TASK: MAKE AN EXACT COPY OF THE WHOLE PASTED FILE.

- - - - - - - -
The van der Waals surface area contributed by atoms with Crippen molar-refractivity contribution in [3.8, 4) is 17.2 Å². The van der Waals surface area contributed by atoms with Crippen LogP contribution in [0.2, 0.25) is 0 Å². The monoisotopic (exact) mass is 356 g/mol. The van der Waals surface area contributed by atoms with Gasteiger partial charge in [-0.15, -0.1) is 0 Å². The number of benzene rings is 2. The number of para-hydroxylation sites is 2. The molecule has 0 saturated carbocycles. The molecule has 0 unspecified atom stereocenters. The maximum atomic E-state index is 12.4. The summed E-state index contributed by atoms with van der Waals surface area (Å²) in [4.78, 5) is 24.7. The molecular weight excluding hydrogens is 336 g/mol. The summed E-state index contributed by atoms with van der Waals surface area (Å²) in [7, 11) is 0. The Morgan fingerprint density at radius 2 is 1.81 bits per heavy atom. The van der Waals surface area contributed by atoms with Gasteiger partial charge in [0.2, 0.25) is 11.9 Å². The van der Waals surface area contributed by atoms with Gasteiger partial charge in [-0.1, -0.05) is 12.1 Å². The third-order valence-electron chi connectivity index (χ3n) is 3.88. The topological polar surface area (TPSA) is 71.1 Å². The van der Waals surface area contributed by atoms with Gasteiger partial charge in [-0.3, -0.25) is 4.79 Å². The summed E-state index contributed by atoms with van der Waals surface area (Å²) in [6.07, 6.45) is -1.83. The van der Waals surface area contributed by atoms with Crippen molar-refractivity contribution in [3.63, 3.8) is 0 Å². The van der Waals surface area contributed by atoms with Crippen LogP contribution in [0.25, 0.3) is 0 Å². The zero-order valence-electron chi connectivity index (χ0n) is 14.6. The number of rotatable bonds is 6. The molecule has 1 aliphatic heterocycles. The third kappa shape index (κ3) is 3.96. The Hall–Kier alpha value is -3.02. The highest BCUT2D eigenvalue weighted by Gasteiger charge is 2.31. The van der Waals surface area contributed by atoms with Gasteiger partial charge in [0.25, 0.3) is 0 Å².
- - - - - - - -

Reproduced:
The van der Waals surface area contributed by atoms with Crippen molar-refractivity contribution in [3.8, 4) is 17.2 Å². The van der Waals surface area contributed by atoms with Crippen LogP contribution in [0.2, 0.25) is 0 Å². The monoisotopic (exact) mass is 356 g/mol. The van der Waals surface area contributed by atoms with Gasteiger partial charge in [-0.15, -0.1) is 0 Å². The number of benzene rings is 2. The number of para-hydroxylation sites is 2. The molecule has 0 saturated carbocycles. The molecule has 0 unspecified atom stereocenters. The maximum atomic E-state index is 12.4. The summed E-state index contributed by atoms with van der Waals surface area (Å²) in [4.78, 5) is 24.7. The molecular weight excluding hydrogens is 336 g/mol. The summed E-state index contributed by atoms with van der Waals surface area (Å²) in [7, 11) is 0. The Morgan fingerprint density at radius 2 is 1.81 bits per heavy atom. The van der Waals surface area contributed by atoms with Gasteiger partial charge in [0.2, 0.25) is 11.9 Å². The van der Waals surface area contributed by atoms with Gasteiger partial charge in [-0.1, -0.05) is 12.1 Å². The third-order valence-electron chi connectivity index (χ3n) is 3.88. The topological polar surface area (TPSA) is 71.1 Å². The van der Waals surface area contributed by atoms with Gasteiger partial charge in [-0.3, -0.25) is 4.79 Å². The summed E-state index contributed by atoms with van der Waals surface area (Å²) in [6.07, 6.45) is -1.83. The van der Waals surface area contributed by atoms with Crippen molar-refractivity contribution in [3.63, 3.8) is 0 Å². The van der Waals surface area contributed by atoms with Crippen LogP contribution in [0.25, 0.3) is 0 Å². The zero-order valence-electron chi connectivity index (χ0n) is 14.6. The number of rotatable bonds is 6. The molecule has 1 aliphatic heterocycles. The third kappa shape index (κ3) is 3.96. The Hall–Kier alpha value is -3.02. The highest BCUT2D eigenvalue weighted by Gasteiger charge is 2.31. The van der Waals surface area contributed by atoms with Gasteiger partial charge in [0.25, 0.3) is 0 Å².